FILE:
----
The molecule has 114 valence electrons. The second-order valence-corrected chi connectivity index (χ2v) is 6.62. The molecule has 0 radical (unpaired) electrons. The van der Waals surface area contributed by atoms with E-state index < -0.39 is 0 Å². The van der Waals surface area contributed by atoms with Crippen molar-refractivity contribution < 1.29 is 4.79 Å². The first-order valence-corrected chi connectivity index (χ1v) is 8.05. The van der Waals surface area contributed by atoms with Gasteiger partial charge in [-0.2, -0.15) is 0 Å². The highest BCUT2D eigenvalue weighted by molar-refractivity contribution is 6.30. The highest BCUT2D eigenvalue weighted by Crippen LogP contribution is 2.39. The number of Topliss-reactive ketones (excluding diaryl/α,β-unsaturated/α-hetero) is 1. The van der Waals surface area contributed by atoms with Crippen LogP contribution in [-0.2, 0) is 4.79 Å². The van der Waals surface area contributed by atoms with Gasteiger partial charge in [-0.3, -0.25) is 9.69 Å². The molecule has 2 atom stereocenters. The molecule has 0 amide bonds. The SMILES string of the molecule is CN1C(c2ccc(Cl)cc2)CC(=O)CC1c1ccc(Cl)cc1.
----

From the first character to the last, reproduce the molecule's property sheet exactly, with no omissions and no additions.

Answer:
The molecule has 114 valence electrons. The second-order valence-corrected chi connectivity index (χ2v) is 6.62. The molecule has 0 radical (unpaired) electrons. The van der Waals surface area contributed by atoms with E-state index < -0.39 is 0 Å². The van der Waals surface area contributed by atoms with Crippen molar-refractivity contribution < 1.29 is 4.79 Å². The first-order valence-corrected chi connectivity index (χ1v) is 8.05. The van der Waals surface area contributed by atoms with Gasteiger partial charge in [-0.2, -0.15) is 0 Å². The highest BCUT2D eigenvalue weighted by molar-refractivity contribution is 6.30. The highest BCUT2D eigenvalue weighted by Crippen LogP contribution is 2.39. The number of Topliss-reactive ketones (excluding diaryl/α,β-unsaturated/α-hetero) is 1. The van der Waals surface area contributed by atoms with Crippen LogP contribution in [-0.2, 0) is 4.79 Å². The van der Waals surface area contributed by atoms with Gasteiger partial charge in [-0.3, -0.25) is 9.69 Å². The molecule has 2 atom stereocenters. The molecule has 0 amide bonds. The SMILES string of the molecule is CN1C(c2ccc(Cl)cc2)CC(=O)CC1c1ccc(Cl)cc1.